Wednesday, October 13, 2010

Food for Thought and other Words Wednesday

War on Obesity!
Today is the inaugural edition of what I hope will become a weekly blog column: Food for Thought and other Words Wednesday. Each week, I will try to broaden our blogging community by weighing in on all matters concerning food.

Today I would like to introduce you to the work of Dr. Jeffery Friedman. Jeffrey M. Friedman, M.D., Ph.D., is the Simpson Professor and HHMI investigator, Laboratory of Molecular Genetics, and director, Starr Center for Human Genetics, The Rockefeller University, New York, N.Y. In 1994 Jeffrey Friedman’s lab identified leptin, a hormonal signal made by the body’s fat cells that regulates food intake and energy expenditure and has powerful effects on reproduction, metabolism, other endocrine systems, and even immune function. His current research focuses on the genes and neural circuits that control food intake and body weight, and leptin’s mechanism of action and its relevance to the development of obesity (

The research on leptin is ground breaking because it informs our understanding, biologically, of how body weight is regulated. His lab is trying to identify the biological molecular components and systems that regulate body weight, by defining the differences between lean and obese systems in individuals and how developmental, emotional, and environmental factors alter the function of this system. His research, including the subject represented in the talk linked below, suggest that the absence or diminished levels of the hormone leptin level are involved in the way that are body regulates food intake and body weight. In this absence the body does not know when it is "full" and eats with abandon as if it was in a state of starvation.

Now before you begin to say, “So it IS my own biology that has led to my obesity, I must note to all of you, that his research includes a very, very small number of subjects (about 12), but is promising in uncovering some of the biological systems that are at the root of body weight regulation. I also need you to know that leptin therapy (for the subject that is part of his talk) is EXTREMELY expensive (costing hundreds of thousands of dollars just for the leptin treatment) because it is still only an experimental treatment, but it is promising and compelling research. He ends his lecture with advice for those overweight/obese. I hope you will learn more by listening to this video of his lecture. It is about an hour with a Q and A at the end.

Finally, Dr. Friedman invites all of us (including those who watch this lecture) to think more inclusively of images of body size. You can watch the video of Dr. Jeffrey Friedman here. I hope you will!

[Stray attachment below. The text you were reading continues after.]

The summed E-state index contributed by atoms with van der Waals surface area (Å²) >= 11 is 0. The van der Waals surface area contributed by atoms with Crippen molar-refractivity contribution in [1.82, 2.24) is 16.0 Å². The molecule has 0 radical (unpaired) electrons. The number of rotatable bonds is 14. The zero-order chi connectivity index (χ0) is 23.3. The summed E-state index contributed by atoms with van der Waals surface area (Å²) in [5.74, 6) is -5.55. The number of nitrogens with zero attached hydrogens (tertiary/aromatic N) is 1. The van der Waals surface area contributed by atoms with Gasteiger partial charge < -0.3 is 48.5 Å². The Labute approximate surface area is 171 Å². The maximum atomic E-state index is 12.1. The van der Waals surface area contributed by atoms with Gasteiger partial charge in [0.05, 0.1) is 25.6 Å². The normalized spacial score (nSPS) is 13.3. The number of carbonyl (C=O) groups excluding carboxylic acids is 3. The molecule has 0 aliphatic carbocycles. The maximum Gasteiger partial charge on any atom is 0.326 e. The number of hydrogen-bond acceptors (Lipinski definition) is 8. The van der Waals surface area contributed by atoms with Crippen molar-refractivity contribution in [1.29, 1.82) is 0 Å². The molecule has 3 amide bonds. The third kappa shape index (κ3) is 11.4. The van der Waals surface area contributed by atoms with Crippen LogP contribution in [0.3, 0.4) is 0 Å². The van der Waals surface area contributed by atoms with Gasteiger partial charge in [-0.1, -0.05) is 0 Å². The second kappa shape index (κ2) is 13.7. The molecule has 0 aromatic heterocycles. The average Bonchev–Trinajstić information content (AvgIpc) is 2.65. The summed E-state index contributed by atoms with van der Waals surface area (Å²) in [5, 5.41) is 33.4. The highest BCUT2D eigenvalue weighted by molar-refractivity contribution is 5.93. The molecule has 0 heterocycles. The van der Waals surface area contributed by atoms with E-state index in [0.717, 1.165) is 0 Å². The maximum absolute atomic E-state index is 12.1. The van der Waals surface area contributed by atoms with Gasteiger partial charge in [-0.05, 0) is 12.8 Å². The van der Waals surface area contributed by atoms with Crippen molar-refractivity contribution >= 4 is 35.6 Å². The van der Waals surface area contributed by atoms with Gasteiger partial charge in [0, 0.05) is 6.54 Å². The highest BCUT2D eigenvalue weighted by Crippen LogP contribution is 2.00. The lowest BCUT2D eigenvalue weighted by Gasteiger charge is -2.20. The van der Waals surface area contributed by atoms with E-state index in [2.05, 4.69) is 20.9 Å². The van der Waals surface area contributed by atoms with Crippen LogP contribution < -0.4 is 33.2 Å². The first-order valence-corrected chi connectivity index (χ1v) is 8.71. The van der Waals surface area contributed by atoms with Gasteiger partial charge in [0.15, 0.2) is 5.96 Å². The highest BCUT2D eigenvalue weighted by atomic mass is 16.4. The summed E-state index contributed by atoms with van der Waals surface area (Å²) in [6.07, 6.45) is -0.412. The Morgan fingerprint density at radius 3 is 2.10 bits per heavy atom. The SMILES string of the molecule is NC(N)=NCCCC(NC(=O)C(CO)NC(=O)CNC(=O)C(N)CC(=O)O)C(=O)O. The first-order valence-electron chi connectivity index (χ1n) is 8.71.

Stay strong on your journey!


  1. Wow, 'Chele. That sounds like fascinating research work! I will not be the one that blames my biology though. It was just me eating crap food and spending sedentary hours that got me fat. I like the new feature though. Keep it up!

  2. I'm with Shane, I have to raise my hand as the responsible force for my own overweight issues.

  3. Interesting research. I tend to agree with Shane, though, that our lifestyles are to blame. However, I do believe for SOME people it may be true their biology works against them. There were fat people hundreds of years ago, too, after all, even back when life was hard and they ate fruits and veggies. In my case, though, it was definitely Fast Food, Emotional Eating and a Couch Potato lifesytle that packed on the pounds.

  4. Very interesting information, Michelle. I think there is yet so much to be learned about obesity. We all know that if too many calories are taken in, obesity or overweight will be the result. But there are so many more factors than just overeating. I hope some progress will be made soon, because so many people are suffering from obesity. Thanks for sharing.

  5. Love this 'food for thought wednesday'!!
    Thank you so much for nominating my blog! I'll have to sit down and do a post later in the week on it :)
    Your blog is great, I'm gonna have to be a follower!!

  6. Interesting post, Michele. I believe Dr Oz talks about Leptin all the time and even addresses it in one of his books. Good idea for Wednesday's blogs.

  7. Super cool, just read up on this guy. In addition to his leptin studies, they are also targeting an obese population in Micronesia, and through whole genome sequencing are looking for mutations common to these people. Thanks for turning me onto his research-cool stuff!

    Polar's Mom

  8. Love the new addition, Michele. I hope that it becomes permanent.

    Very interesting research but I'm with most of these guys that I was the culprit. With definitely watch though.